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Sarah Harmer Oh Little Fire Review

Album. Released 2010.  

BBC Review

Quiet, unassumingly lovely fifth album from celebrated Canadian songstress.

James Skinner 2010

A fixture of several underachieving Canadian bands since her late teens, Sarah Harmer rose to prominence in her native country with an album of standards originally recorded as a Christmas present for her father in the late 90s. Since then her solo career has flourished, a Polaris Prize nomination and countless back-up appearances for the likes of Neko Case, Great Lake Swimmers and The Weakerthans under her belt. This didn’t stop her taking a few years to set up an organisation aimed at preserving the wilderness, making Oh Little Fire her first full-length in five years.

Certainly, it’s a very comfortable record. Rich in supple, golden textures and carried by Harmer’s sedative tones, a cursory listen reveals it to be very pleasant, if little else. This is partly because of Harmer’s voice: rarely straining and effortlessly pretty, her very presence strips this album of high stakes or heady drama. But that’s fine, because Oh Little Fire isn’t really about high stakes or heady drama – its strengths lie in the utter breeziness of its melodies, and the telling little details they conceal.

See One Match for ample proof of this, where over a snappy, sunny chord pattern she offers lyrics like “If we only spoke with our minds / I would never look you in the eye” in a bittersweet tale of love, thwarted by her prospective partner’s reluctance to let himself go. Her parting shot is “If I only had one match left / I would try to light the fire between us,” and it’s delivered with such sweet resignation that you could happily sing along to every word without realising that it is Actually Quite A Sad Song.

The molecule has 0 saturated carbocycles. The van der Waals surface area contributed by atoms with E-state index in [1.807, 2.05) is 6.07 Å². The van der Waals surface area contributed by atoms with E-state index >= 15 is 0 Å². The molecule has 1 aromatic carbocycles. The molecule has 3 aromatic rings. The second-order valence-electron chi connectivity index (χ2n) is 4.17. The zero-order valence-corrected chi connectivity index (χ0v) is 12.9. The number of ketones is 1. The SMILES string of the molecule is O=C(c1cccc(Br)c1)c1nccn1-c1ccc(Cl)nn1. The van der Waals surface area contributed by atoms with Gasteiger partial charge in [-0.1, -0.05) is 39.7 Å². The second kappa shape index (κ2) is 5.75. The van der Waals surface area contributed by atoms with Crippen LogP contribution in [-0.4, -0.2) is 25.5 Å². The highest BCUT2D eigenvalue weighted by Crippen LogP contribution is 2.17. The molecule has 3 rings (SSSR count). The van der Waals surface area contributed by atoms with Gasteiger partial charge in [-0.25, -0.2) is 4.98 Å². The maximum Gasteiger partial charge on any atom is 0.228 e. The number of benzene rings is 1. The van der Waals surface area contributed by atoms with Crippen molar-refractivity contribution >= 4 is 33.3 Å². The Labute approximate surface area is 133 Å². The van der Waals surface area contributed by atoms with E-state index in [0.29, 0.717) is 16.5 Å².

Elsewhere the pace rarely shifts from a relaxed shuffle, cobweb-clearing opener The Thief aside. But therein lies the appeal – penetrate its silky exterior (not a hard task) and you’ll be privy to delights such as the slide guitar-tinged Silverado (a duet with Neko Case), the massive romantic streak present in songs like The Marble In Your Eye, and the paean to solitude that is Washington. Quietly, unassumingly lovely.

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